Analyzing an Office Maldoc with a VBA Emulator

Today we were informed of another maldoc sample. After a quick look, we were convinced that this sample would be a good candidate for Philippe Lagadec’s VBA emulator ViperMonkey.

The maldoc in a nutshell: when the spreadsheet is opened, the VBA code builds a long JScript script and then executes it. This script contains base64 code for an executable (ransomware Petya GoldenEye version), which is written to disk and executed. The building of the script is done with heavily obfuscated VBA code, so we thought it would be a good idea to try ViperMonkey. ViperMonkey is a free, open-source VBA emulator engine written in Python. You can use it to emulate VBA code on different platforms without MS Office.

Taking a look with oledump.py at this sample (md5 b231884cf0e4f33d84912e7a452d3a10), we see it contains a large VBA macro stream:

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Here is the end of the VBA code:

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Let’s analyze this with ViperMonkey:

vmonkey.py sample.vir

Since there are a lot of VBA statements, it will take ViperMonkey some time (couple of minutes) to parse this:

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In the end we get this result:

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ViperMonkey doesn’t identify any suspicious actions, but we see that the ActiveX object to be created is “MSScriptControl.ScriptControl”. This string was obfuscated with Chr concatenations, and ViperMonkey was able to parse it. To parse all obfuscated expressions like this, we provide option -e to ViperMonkey:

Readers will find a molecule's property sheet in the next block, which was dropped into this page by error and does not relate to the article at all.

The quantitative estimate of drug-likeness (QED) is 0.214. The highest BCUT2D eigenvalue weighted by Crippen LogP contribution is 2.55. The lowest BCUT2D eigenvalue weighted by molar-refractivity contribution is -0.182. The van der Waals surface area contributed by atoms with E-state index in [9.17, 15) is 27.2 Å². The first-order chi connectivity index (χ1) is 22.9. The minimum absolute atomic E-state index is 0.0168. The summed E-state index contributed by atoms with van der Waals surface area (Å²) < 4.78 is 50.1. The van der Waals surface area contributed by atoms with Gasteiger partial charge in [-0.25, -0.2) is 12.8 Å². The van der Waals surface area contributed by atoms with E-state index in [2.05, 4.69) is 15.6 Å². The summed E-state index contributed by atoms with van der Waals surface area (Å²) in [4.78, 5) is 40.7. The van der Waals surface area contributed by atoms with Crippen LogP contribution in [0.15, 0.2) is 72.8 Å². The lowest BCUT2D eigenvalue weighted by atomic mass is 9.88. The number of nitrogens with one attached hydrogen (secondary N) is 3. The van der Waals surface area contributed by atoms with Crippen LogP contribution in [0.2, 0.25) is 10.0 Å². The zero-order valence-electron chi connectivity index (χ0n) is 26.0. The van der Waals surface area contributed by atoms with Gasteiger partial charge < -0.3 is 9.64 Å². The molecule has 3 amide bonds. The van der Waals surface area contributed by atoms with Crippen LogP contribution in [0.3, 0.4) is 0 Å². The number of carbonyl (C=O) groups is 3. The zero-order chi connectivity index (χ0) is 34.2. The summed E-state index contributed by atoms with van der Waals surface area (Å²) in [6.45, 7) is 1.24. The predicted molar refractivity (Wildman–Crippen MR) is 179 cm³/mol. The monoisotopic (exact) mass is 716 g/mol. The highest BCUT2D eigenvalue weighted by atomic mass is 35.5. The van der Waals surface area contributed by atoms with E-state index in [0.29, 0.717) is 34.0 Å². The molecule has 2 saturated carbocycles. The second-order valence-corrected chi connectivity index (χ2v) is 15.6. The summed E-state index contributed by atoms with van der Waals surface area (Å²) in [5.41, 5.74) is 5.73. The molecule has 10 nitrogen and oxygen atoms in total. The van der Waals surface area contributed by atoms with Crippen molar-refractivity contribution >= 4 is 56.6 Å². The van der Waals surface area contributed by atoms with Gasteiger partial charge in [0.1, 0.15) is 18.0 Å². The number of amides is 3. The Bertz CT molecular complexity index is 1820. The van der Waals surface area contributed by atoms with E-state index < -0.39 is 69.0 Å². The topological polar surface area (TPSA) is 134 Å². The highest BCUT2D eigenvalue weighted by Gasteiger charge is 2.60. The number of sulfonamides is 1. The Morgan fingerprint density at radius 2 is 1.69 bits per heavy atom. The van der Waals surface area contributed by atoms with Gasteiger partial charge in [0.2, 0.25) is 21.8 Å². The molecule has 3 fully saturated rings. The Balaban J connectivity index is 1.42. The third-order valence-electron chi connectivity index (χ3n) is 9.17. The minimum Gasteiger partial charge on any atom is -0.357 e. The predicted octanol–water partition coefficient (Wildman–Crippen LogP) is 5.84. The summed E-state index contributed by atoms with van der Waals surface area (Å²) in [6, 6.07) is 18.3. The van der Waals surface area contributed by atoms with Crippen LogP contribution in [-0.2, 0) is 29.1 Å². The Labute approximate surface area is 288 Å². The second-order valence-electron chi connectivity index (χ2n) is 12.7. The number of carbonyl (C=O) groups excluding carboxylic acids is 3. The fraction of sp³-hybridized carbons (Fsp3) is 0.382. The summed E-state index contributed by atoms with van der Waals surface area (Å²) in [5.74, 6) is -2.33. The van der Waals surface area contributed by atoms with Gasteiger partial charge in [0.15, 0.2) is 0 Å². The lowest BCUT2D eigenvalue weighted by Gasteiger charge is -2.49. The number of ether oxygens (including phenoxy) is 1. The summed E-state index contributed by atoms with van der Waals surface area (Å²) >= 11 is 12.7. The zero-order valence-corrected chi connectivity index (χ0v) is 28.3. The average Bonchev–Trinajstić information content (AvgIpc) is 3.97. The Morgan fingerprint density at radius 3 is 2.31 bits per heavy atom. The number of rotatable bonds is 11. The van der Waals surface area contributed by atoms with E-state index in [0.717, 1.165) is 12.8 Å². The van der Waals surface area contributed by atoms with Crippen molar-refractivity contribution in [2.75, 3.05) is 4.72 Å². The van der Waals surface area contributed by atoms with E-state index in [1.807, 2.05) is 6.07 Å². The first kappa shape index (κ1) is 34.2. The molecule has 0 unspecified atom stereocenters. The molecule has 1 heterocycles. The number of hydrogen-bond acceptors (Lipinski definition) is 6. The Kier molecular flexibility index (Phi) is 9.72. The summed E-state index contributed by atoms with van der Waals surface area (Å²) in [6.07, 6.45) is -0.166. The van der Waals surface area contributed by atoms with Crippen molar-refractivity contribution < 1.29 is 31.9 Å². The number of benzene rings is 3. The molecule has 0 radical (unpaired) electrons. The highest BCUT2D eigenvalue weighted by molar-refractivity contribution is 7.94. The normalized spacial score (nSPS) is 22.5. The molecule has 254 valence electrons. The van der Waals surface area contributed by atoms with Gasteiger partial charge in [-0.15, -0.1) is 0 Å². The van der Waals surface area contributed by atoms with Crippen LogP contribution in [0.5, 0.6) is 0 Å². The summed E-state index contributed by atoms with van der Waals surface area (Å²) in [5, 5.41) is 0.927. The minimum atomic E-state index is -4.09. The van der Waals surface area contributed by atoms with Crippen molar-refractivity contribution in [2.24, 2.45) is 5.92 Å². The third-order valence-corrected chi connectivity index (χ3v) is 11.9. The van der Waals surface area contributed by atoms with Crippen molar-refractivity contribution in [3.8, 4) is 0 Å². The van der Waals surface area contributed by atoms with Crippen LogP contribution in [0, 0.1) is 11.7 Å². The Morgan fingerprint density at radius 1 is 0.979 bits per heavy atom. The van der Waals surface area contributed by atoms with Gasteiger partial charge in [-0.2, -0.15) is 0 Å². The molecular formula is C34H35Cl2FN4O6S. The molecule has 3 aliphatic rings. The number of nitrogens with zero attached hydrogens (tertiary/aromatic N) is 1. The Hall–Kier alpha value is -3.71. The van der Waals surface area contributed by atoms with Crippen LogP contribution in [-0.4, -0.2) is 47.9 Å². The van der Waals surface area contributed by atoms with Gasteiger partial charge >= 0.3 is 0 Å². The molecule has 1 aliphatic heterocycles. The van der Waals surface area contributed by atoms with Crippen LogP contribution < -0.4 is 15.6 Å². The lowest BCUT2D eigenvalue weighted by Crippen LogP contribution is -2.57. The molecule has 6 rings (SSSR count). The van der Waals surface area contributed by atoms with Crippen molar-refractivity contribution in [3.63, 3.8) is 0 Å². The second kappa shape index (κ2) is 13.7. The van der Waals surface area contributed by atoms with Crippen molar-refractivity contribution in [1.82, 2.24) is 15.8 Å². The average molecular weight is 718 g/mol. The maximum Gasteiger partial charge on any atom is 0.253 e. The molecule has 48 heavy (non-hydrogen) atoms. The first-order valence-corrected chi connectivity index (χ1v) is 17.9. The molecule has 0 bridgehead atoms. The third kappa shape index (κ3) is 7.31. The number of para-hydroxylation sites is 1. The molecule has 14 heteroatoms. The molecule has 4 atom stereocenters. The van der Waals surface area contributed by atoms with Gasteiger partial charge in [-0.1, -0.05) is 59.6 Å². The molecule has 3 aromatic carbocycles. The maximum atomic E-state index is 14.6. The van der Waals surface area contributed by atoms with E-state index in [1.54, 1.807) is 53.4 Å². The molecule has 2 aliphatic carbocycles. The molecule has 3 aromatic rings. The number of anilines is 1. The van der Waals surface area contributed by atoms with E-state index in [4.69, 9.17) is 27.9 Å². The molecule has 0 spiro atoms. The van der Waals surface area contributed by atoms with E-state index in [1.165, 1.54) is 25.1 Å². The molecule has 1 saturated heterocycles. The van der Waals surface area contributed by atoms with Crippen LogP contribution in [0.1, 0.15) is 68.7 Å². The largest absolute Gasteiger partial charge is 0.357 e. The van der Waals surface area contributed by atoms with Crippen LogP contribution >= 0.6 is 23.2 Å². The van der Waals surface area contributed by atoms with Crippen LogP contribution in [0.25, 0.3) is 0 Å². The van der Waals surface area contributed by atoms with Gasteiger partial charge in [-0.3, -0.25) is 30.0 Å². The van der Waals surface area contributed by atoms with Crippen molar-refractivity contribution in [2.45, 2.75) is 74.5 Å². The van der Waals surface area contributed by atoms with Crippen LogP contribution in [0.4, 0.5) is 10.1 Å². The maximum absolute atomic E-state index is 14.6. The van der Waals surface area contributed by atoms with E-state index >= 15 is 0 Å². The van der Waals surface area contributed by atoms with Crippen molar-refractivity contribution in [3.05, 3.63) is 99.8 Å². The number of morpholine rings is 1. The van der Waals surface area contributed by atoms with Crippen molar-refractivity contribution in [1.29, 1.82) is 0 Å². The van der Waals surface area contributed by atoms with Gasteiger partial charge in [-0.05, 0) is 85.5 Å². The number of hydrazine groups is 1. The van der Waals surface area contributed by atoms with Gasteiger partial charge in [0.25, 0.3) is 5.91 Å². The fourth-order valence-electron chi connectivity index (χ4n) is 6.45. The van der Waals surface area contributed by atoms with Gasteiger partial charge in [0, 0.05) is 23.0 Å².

vmonkey.py -e sample.vir

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We this information, we can understand what subroutine Workbook_Open does: it executes a JScript script stored in variable LQ3.

How to we get the value of LQ3? We can set ViperMonkey’s log level to debug, and log the emulation of all statements. This will produce a lot of output, so it’s beter to redirect this to file.

vmonkey.py -l debug sample.vir > output.log 2> debug.log

Searching for the last occurrence of string “setting LQ3” in debug.log, we find the JScript script:

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This script decodes a BASE64 payload, writes it to disk and then executes it: it’s a new variant of Petya ransomware, GoldenEye.

 

3 thoughts on “Analyzing an Office Maldoc with a VBA Emulator

  1. Pingback: Week 49 – 2016 – This Week In 4n6

  2. Pingback: Videos: Analyzing an Office Maldoc with a VBA Emulator | NVISO LABS – blog

  3. Pingback: Overview of Content Published In December | Didier Stevens

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